In April of 1607 a small flotilla, comprising three ships, dropped anchor in Chesapeake Bay near the mouth of the James River. Harwich born Christopher Newport was overall captain of the vessels, which were the 20-ton Discovery, 40-ton Godspeed and Newport's flagship, the 120-ton Susan Constant.
Previous expeditions had taken place during the preceding century by maritime luminaries such as Sir Walter Raleigh and Sir Humphrey Gilbert. In 1585 a fleet of seven ships set sail for Virginia. On board were hundreds of passengers including soldiers and potential colonists. Landing at Roanoke Island, they failed in their efforts to establish a permanent settlement due to disease, deteriorating relations with local Indians and eventual starvation.
The failure of previous attempts had temporarily dampened enthusiasm for further efforts, but the lure of the New World was too strong to be suppressed for long and by the early 17th century other companies were ready to pick up where Raleigh and Gilbert had left off. Also, there was the prospect of finding the legendary Northwest Passage to the Orient and bringing religion to the New World Indians.
The newcomers arrived at Chesapeake Bay on 26th April 1607. They stayed briefly at Cape Henry before sailing up the James River to look for a suitable settlement site which the Virginia Company had previously instructed, was to be on a navigable waterway. On 23 May, 1607 a site was found on the north bank which had the required deep-water anchorage and could be easily defended. They named their new settlement Jamestown, in honour of their King. Following orders laid down by their London patentees; the fledgling colony was governed by a Royal Council of seven, with one member serving as president. These were Captain Christopher Newport, John Ratcliff, John Martin, Captain John Smith, Captain Bartholomew Gosnold, George Kendall and Edward Maria Wingfield, who was chosen as the first colony's first president.
Work on building what was to become Fort James began immediately. However, the Englishmen were not prepared for that first humid summer, nor the low, swampy ground which soon proved to be infested with mosquitoes and deficient in clean water supplies. Perhaps the main problem with the Jamestown settlers was that very few of them had come to settle permanently. Most hoped to make a fortune from the gold and silver they had been told was there for the taking.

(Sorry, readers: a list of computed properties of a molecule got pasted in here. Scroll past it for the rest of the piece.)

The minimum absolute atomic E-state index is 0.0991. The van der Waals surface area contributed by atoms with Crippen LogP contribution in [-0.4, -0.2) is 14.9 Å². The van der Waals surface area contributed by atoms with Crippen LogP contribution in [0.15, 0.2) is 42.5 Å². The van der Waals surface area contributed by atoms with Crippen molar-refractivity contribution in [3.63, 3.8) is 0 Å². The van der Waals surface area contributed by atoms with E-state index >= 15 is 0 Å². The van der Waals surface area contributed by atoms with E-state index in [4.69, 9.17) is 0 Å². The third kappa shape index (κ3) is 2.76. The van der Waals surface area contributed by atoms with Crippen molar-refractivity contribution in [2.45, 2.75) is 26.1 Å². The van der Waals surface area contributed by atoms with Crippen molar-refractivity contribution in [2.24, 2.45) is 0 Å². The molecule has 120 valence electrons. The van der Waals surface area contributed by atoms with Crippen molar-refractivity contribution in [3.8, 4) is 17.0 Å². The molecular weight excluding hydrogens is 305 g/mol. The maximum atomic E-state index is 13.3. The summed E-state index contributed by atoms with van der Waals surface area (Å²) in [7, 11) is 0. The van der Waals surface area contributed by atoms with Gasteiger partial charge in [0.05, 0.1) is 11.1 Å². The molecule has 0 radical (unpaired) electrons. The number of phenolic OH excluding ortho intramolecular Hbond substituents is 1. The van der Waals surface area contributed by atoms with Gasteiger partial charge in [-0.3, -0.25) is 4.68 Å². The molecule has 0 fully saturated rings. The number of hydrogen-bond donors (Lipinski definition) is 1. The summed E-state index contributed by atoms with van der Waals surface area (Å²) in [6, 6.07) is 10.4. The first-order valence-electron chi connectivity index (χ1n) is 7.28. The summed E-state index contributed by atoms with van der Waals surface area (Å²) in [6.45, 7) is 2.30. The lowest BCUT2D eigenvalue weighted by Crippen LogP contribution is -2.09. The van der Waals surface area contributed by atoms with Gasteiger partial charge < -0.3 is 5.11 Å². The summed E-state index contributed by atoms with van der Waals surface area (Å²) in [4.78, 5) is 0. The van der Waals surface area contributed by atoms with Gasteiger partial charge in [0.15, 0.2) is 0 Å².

On 22 June 1607, Captain Newport left the colony bound for London. Without the presence of Captain Newport, conditions deteriorated in the settlement. Most of the newcomers did not possess the necessary skill or knowledge to support themselves. Many of the colonists were upper-class English gentlemen and the colony lacked sufficient farmers and labourers who could produce enough food. Within a short time, disease, malnutrition and disagreement was rife in the new community and the death toll was high.
The following two years became known as the ‘starving time' brought about by a severe drought which parched the land. What crops they had hoped to harvest, withered and died. Winter in this New World was a particularly hard time for the colonists. Forced to stay within their palisaded fort by hostile Indians who sensed their vulnerability, the survivors, still weak from the previous year's hardships, were dying by the dozen.
In the spring of 1611 Christopher Newport left London bound for Virginia with a fleet of three ships. On board were Sir Thomas Dale, and experienced soldier and leader, with 300 men and ample provisions and livestock. It was Newport's fifth and last voyage to Jamestown. In 1612 he entered the service of the East India Company (which had started in 1600) and died at Bantam, Java, in August 1617 aged 57.